On the Presentation of Folly
"This world we live in now has become a complete absurdity," in which only fools may live happily. Thus it follows that the goddess Folly is the source of all happiness in the world; and as the nature of happiness is such, it is only natural that Folly should, like Morality, Wit, and Valor, have praises written in her name. At least, this is the sentiment with which Folly honors her name. The Praise of Folly is an exaltation of the contributions Folly made to the state of society as Erasmus saw it. Also a biting work which exposes the many habitual faults of mankind, the book does not fall short where others of it's kind fail; i.e.- it is universal in subject matter and in theme, allowing it to stand the test of time and of the common man.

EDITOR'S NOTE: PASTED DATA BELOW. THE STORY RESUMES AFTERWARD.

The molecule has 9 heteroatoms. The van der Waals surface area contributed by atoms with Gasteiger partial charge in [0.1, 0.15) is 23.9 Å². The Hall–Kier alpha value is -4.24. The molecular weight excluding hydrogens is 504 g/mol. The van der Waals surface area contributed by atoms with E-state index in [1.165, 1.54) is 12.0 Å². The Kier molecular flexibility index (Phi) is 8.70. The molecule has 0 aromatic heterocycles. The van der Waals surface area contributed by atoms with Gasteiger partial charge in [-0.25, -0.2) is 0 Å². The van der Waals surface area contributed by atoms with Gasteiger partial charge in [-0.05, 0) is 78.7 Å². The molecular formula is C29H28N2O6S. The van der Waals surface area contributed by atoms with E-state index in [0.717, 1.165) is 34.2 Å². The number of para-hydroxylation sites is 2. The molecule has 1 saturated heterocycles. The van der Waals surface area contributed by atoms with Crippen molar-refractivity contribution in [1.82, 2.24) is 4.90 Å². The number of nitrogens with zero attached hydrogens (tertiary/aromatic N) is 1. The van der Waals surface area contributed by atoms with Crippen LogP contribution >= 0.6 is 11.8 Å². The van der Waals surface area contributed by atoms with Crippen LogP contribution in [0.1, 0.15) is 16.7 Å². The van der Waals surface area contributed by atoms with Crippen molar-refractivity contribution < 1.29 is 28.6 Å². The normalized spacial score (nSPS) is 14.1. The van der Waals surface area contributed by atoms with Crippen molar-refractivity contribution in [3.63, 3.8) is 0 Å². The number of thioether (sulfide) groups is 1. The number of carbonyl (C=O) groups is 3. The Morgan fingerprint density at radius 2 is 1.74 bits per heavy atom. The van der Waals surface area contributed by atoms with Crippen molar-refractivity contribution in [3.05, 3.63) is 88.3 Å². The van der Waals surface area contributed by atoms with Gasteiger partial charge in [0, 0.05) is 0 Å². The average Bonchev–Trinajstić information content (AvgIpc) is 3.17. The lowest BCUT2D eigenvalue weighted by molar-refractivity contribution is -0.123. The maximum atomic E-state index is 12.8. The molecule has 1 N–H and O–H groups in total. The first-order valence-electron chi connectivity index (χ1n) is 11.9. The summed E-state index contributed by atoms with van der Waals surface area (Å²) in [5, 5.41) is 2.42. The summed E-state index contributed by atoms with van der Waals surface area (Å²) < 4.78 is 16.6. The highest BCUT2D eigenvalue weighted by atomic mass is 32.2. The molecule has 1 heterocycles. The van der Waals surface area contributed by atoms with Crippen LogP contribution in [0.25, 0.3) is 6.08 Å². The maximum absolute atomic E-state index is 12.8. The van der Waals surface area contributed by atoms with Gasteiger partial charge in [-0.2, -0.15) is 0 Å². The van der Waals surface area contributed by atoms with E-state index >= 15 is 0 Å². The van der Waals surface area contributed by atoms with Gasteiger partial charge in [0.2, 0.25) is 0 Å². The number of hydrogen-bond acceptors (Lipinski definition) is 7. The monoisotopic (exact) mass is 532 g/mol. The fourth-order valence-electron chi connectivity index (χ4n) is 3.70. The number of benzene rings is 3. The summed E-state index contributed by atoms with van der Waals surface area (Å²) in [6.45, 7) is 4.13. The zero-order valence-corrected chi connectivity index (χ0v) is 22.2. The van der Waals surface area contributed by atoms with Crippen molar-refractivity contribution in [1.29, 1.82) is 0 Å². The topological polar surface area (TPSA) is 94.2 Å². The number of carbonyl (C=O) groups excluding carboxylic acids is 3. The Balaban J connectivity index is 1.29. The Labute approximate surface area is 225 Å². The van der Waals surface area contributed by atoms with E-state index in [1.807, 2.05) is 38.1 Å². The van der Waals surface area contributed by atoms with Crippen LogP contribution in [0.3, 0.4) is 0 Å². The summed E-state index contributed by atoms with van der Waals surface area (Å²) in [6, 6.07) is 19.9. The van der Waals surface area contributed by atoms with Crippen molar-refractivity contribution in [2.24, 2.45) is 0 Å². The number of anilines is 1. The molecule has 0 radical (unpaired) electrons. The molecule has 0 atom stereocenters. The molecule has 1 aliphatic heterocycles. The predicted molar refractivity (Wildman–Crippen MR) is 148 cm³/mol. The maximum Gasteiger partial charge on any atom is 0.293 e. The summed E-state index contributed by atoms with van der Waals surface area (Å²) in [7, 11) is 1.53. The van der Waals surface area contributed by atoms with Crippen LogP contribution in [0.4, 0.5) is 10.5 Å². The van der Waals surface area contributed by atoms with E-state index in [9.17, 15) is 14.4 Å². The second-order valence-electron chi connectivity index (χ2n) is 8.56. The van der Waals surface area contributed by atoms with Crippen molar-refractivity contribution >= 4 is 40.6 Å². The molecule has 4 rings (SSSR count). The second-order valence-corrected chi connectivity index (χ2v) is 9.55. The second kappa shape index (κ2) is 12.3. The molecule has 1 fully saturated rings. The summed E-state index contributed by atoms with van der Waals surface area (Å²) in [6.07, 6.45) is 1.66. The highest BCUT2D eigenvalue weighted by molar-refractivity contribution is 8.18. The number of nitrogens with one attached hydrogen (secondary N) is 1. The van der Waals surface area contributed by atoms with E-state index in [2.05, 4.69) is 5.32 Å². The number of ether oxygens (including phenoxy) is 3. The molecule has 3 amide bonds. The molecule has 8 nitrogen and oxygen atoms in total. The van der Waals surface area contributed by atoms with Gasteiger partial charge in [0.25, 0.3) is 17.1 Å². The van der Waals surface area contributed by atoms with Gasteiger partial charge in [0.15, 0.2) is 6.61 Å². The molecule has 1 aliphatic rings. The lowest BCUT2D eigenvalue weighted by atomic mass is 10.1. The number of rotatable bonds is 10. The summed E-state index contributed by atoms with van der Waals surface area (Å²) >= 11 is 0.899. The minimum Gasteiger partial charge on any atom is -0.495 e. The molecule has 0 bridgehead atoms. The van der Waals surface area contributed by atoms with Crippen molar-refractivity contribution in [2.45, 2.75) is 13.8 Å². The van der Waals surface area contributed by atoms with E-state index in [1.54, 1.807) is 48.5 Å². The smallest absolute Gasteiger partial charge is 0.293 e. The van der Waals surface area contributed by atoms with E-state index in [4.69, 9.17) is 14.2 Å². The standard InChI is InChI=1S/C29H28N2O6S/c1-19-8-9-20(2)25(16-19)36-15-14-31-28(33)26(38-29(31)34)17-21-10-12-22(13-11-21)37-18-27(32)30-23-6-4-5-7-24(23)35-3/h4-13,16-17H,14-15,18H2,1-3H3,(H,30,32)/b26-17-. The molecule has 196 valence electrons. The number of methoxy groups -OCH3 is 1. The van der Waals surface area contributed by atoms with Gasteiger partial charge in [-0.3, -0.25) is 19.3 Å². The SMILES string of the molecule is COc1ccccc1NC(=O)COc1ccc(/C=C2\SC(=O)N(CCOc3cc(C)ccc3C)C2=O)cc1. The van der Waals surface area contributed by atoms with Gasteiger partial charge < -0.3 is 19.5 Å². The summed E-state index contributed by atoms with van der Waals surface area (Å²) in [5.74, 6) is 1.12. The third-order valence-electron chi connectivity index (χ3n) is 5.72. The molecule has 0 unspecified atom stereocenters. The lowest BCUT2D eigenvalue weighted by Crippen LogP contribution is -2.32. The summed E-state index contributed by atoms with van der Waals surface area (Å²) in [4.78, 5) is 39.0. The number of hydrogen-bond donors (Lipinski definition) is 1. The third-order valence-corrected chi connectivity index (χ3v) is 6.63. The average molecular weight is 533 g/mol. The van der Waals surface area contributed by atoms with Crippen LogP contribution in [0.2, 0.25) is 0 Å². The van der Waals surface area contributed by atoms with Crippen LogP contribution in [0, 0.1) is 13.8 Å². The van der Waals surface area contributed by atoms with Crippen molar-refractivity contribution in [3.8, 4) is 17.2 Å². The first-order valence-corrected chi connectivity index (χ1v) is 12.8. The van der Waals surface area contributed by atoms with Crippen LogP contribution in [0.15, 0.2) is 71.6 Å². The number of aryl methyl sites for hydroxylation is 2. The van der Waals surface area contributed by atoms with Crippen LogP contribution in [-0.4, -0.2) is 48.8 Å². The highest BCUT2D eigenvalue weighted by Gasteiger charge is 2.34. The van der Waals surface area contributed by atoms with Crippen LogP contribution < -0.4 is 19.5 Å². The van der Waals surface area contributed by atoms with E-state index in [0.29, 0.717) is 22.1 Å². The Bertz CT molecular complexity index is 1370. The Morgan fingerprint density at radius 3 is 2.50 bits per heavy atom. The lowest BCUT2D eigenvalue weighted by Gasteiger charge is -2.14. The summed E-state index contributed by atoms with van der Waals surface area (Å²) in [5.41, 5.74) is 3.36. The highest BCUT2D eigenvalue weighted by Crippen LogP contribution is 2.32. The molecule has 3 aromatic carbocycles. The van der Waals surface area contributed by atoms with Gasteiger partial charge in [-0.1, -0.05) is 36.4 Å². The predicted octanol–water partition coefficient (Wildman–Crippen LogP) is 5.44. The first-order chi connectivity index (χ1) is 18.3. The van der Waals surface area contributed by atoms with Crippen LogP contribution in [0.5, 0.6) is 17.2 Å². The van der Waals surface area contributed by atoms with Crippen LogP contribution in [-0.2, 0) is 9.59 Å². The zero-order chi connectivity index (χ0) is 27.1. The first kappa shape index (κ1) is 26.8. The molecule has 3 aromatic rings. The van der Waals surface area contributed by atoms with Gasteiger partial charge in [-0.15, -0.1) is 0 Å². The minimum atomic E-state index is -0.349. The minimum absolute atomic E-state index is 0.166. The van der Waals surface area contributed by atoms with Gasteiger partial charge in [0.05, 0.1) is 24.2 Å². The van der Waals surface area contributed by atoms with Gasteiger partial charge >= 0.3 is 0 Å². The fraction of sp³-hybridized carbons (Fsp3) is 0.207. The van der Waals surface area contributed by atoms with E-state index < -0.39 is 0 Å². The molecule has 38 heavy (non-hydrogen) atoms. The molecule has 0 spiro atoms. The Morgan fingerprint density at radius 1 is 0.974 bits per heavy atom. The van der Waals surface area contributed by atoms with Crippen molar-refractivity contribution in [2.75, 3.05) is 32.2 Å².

Styled as an Oratorical speech made by the great and revered goddess herself, The Praise of Folly makes extensive use of Erasmus' immense wit and observational skills.
Folly systematically describes her heavy influence on society in a series of flowing yet distinctly different contentions which demonstrate her involvement in the many aspects of human life such as marriage, superstition, and science. Strictly following the path of a valid but untrue pattern of inductive reasoning, Folly repeatedly uses the same syllogism to prove her point: fools are happy; wise men are unhappy; folly must be the source of all happiness. The unhappiness of wise men is based on the ability of scrutiny to expose the deficiencies of human beings without a means of correcting those deficiencies. The syllogism is a correctly formed one, but it's argument is not concrete. Erasmus fails to allow Folly to note (because it would undoubtedly cripple his largely persuasive argument)...